Cakrahasta, Cakra-hasta: 8 definitions

Introduction:

Cakrahasta means something in Buddhism, Pali, Hinduism, Sanskrit. If you want to know the exact meaning, history, etymology or English translation of this term then check out the descriptions on this page. Add your comment or reference to a book if you want to contribute to this summary article.

Alternative spellings of this word include Chakrahasta.

In Hinduism

Purana and Itihasa (epic history)

[«previous next»] — Cakrahasta in Purana glossary
Source: JatLand: List of Mahabharata people and places

Cakrahasta (चक्रहस्त) refers to the name of a Weapon mentioned in the Mahābhārata (cf. IX.44.104). Note: The Mahābhārata (mentioning Cakrahasta) is a Sanskrit epic poem consisting of 100,000 ślokas (metrical verses) and is over 2000 years old.

Purana book cover
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The Purana (पुराण, purāṇas) refers to Sanskrit literature preserving ancient India’s vast cultural history, including historical legends, religious ceremonies, various arts and sciences. The eighteen mahapuranas total over 400,000 shlokas (metrical couplets) and date to at least several centuries BCE.

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Shaivism (Shaiva philosophy)

[«previous next»] — Cakrahasta in Shaivism glossary
Source: SOAS University of London: Protective Rites in the Netra Tantra

Cakrahasta (चक्रहस्त) refers to “one with a cakra” [?], according to the Netratantra of Kṣemarāja: a Śaiva text from the 9th century in which Śiva (Bhairava) teaches Pārvatī topics such as metaphysics, cosmology, and soteriology.—Accordingly, [verse 11.1-24ab, while describing the appearance and worship of Tumburu]—“[...] [He worships] Deva as Tumburu in the middle of an eight petaled lotus, in the maṇḍala, [starting] in the East, O Devī. [...] Adorning Deva is a white flower and a spade. [He] holds an elephant hook and noose. Deva [has] a thread with a cakra at the access (cakrahastacakrahastākṣasūtriṇam), hand [held in the] wish-granting and protective [mudrās]. [...]”.

Shaivism book cover
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Shaiva (शैव, śaiva) or Shaivism (śaivism) represents a tradition of Hinduism worshiping Shiva as the supreme being. Closely related to Shaktism, Shaiva literature includes a range of scriptures, including Tantras, while the root of this tradition may be traced back to the ancient Vedas.

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In Buddhism

Mahayana (major branch of Buddhism)

[«previous next»] — Cakrahasta in Mahayana glossary
Source: De Gruyter: A Buddhist Ritual Manual on Agriculture

Cakrahasta (चक्रहस्त) refers to a “hand with (Viṣṇu’s) discus” (according to the Jvalitavajrāśanituṇḍā-dhāraṇī) [i.e., bhara bhara viṣṇucakrahastam], according to the Vajratuṇḍasamayakalparāja, an ancient Buddhist ritual manual on agriculture from the 5th-century (or earlier), containing various instructions for the Sangha to provide agriculture-related services to laypeople including rain-making, weather control and crop protection.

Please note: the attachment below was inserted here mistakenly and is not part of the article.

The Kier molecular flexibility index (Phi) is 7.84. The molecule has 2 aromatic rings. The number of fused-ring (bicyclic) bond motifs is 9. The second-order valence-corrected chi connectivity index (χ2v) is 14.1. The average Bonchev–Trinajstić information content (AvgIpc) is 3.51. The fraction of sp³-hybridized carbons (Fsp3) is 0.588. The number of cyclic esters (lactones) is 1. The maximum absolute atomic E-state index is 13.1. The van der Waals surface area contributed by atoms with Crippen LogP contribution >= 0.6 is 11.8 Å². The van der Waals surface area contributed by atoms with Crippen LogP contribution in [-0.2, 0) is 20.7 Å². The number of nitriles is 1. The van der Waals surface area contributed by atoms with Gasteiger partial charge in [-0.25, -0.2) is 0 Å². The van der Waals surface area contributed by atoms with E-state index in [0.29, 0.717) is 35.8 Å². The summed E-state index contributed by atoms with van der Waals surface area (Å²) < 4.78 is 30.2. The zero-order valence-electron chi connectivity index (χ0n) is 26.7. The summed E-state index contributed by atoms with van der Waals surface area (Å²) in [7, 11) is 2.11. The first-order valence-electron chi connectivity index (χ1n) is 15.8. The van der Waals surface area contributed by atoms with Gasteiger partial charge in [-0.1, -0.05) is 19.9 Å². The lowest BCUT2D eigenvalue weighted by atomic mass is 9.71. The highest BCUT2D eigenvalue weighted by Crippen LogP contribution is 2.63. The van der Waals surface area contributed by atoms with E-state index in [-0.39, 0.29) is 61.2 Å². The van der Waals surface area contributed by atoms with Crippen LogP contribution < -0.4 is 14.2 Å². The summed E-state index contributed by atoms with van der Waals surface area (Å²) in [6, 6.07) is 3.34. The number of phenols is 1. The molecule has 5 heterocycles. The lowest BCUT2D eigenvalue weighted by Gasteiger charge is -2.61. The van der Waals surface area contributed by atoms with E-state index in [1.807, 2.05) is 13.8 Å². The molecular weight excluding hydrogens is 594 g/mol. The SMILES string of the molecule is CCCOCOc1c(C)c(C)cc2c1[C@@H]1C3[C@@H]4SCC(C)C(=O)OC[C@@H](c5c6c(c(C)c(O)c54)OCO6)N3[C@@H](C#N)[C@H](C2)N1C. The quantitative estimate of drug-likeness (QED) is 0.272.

Mahayana book cover
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Mahayana (महायान, mahāyāna) is a major branch of Buddhism focusing on the path of a Bodhisattva (spiritual aspirants/ enlightened beings). Extant literature is vast and primarely composed in the Sanskrit language. There are many sūtras of which some of the earliest are the various Prajñāpāramitā sūtras.

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Languages of India and abroad

Sanskrit dictionary

[«previous next»] — Cakrahasta in Sanskrit glossary
Source: DDSA: The practical Sanskrit-English dictionary

Cakrahasta (चक्रहस्त).—an epithet of Viṣṇu.

Derivable forms: cakrahastaḥ (चक्रहस्तः).

Cakrahasta is a Sanskrit compound consisting of the terms cakra and hasta (हस्त).

Source: Cologne Digital Sanskrit Dictionaries: Shabda-Sagara Sanskrit-English Dictionary

Cakrahasta (चक्रहस्त).—m.

(-staḥ) Vishnu. E. cakra and hasta hand: holding a discus.

Source: Cologne Digital Sanskrit Dictionaries: Monier-Williams Sanskrit-English Dictionary

Cakrahasta (चक्रहस्त):—[=cakra-hasta] [from cakra] m. (= -pāṇi) idem, [Horace H. Wilson]

Source: Cologne Digital Sanskrit Dictionaries: Yates Sanskrit-English Dictionary

Cakrahasta (चक्रहस्त):—[cakra-hasta] (staḥ) 1. m. Vishnu.

[Sanskrit to German]

Cakrahasta in German

context information

Sanskrit, also spelled संस्कृतम् (saṃskṛtam), is an ancient language of India commonly seen as the grandmother of the Indo-European language family (even English!). Closely allied with Prakrit and Pali, Sanskrit is more exhaustive in both grammar and terms and has the most extensive collection of literature in the world, greatly surpassing its sister-languages Greek and Latin.

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